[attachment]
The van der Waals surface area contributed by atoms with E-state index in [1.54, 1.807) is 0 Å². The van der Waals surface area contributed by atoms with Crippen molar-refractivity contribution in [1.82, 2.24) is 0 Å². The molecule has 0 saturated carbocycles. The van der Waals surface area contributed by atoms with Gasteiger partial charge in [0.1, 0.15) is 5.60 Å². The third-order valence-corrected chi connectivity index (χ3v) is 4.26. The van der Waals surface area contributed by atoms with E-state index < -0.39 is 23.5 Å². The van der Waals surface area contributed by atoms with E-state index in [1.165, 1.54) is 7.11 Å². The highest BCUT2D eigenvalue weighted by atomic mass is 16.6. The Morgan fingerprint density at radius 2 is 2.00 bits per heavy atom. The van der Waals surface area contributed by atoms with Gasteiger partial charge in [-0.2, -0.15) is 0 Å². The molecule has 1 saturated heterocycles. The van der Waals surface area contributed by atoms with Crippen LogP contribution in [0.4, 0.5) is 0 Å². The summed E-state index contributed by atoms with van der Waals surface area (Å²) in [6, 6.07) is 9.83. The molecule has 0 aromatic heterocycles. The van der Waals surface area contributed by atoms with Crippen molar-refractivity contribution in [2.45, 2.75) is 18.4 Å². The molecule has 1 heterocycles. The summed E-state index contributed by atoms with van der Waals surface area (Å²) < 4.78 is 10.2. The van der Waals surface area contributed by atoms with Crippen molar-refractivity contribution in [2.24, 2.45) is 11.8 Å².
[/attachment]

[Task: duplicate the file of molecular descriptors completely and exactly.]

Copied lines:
The van der Waals surface area contributed by atoms with E-state index in [1.54, 1.807) is 0 Å². The van der Waals surface area contributed by atoms with Crippen molar-refractivity contribution in [1.82, 2.24) is 0 Å². The molecule has 0 saturated carbocycles. The van der Waals surface area contributed by atoms with Gasteiger partial charge in [0.1, 0.15) is 5.60 Å². The third-order valence-corrected chi connectivity index (χ3v) is 4.26. The van der Waals surface area contributed by atoms with E-state index < -0.39 is 23.5 Å². The van der Waals surface area contributed by atoms with E-state index in [1.165, 1.54) is 7.11 Å². The highest BCUT2D eigenvalue weighted by atomic mass is 16.6. The Morgan fingerprint density at radius 2 is 2.00 bits per heavy atom. The van der Waals surface area contributed by atoms with Gasteiger partial charge in [-0.2, -0.15) is 0 Å². The molecule has 1 saturated heterocycles. The van der Waals surface area contributed by atoms with Crippen LogP contribution in [0.4, 0.5) is 0 Å². The summed E-state index contributed by atoms with van der Waals surface area (Å²) in [6, 6.07) is 9.83. The molecule has 0 aromatic heterocycles. The van der Waals surface area contributed by atoms with Crippen molar-refractivity contribution in [2.45, 2.75) is 18.4 Å². The molecule has 1 heterocycles. The summed E-state index contributed by atoms with van der Waals surface area (Å²) < 4.78 is 10.2. The van der Waals surface area contributed by atoms with Crippen molar-refractivity contribution in [2.24, 2.45) is 11.8 Å².